Help if you’re self-isolating

Self-isolation guidance

Self-isolation is when you do not leave your home because you have or might have COVID-19.

You are legally required to self-isolate if you test positive or are told to self-isolate by NHS Test and Trace. You could be fined if you do not self-isolate.

This means you must not:

  • go to work, school or public places – work from home if you can
  • go on public transport or use taxis
  • go out to get food and medicine – order it online, by phone or ask someone to drop it to your home
  • have visitors in your home, including friends and family – except for people providing essential care
  • go out to exercise – exercise at home or in your garden, if you have one

This helps to stop the virus spreading to other people.

Self-isolation is different from:

If you are showing symptoms of COVID-19, even if you are already self-isolating, you should get tested immediately.

Symptoms include:

  • high temperature
  • a continuous or new cough
  • a loss or change to your sense of smell or taste

When to self-isolate

You should self-isolate if you:

  • test positive from either a rapid test (lateral flow) or lab processed test (PCR test), whether or not you have symptoms
  • are told you’ve been in close contact with someone who has tested positive
  • have been told to self-isolate by the NHS Test and Trace service or the NHS COVID-19 app
  • live in a household where others (including children) develop symptoms, or they have tested positive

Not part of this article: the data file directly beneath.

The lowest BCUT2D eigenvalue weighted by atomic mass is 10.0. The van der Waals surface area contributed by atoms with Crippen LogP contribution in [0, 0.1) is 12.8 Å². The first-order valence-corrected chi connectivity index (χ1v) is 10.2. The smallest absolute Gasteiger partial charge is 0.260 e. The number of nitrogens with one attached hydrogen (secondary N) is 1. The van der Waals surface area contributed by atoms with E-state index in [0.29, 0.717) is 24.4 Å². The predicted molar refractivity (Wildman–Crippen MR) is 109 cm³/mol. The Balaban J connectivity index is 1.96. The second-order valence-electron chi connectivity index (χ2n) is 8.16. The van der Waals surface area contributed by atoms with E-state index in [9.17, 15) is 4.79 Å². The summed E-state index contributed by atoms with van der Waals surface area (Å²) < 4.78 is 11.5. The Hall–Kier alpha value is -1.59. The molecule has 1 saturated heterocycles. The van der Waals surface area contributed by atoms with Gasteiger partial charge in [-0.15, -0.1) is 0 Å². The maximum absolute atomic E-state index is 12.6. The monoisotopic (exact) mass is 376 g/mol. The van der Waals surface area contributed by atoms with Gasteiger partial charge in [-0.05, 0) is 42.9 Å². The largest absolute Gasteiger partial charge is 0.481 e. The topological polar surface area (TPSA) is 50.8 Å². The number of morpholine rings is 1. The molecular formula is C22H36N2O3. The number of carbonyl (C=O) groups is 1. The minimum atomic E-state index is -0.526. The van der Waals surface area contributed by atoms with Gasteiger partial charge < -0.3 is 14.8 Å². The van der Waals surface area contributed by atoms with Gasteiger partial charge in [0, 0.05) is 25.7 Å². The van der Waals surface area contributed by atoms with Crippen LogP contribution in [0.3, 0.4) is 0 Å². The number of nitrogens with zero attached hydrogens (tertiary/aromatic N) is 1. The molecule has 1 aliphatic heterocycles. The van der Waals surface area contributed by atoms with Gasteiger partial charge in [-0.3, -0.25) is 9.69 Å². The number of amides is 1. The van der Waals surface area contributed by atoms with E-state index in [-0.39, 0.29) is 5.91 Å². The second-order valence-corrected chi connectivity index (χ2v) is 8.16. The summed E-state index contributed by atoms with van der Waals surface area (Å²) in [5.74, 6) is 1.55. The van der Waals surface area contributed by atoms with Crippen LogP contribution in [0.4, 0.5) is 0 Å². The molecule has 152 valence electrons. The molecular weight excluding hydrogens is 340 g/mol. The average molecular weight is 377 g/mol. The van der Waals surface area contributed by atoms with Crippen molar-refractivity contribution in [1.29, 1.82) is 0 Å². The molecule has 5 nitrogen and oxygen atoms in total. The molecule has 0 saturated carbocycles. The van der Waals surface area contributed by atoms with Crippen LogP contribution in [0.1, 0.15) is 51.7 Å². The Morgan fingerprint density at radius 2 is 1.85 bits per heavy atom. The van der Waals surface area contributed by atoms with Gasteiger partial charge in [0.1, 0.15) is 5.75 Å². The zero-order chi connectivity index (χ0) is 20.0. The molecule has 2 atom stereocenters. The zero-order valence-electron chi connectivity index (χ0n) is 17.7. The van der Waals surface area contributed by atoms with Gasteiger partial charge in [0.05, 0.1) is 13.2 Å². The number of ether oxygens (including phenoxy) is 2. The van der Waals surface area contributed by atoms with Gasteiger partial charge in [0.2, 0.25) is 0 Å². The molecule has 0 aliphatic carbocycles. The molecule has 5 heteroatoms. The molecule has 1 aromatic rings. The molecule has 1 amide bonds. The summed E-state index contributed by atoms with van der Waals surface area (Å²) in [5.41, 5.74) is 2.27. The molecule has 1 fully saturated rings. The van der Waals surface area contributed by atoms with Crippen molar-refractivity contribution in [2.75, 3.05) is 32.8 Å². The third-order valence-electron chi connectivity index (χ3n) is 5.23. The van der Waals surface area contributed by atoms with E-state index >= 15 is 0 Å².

• are told you have been in close contact with someone who has tested positive
  • have symptoms that may be caused by COVID-19 and are waiting for a test result

View the NHS website for more information on how long to self-isolate.

Keep self-isolating if you feel unwell

Keep self-isolating if you have any of these symptoms after 10 days:

  • a high temperature or feeling hot and shivery
  • a runny nose or sneezing
  • feeling or being sick
  • diarrhoea

Only stop self-isolating when these symptoms have gone.

If you have diarrhoea or you’re being sick, stay at home until 48 hours after they've stopped.

Stop self-isolating after 10 days if you feel OK

You can stop self-isolating after 10 days if either:

  • you do not have any symptoms
  • you just have a cough or changes to your sense of smell or taste – these can last for weeks after the infection has gone

View the NHS information about how to avoid spreading coronavirus to people you live with.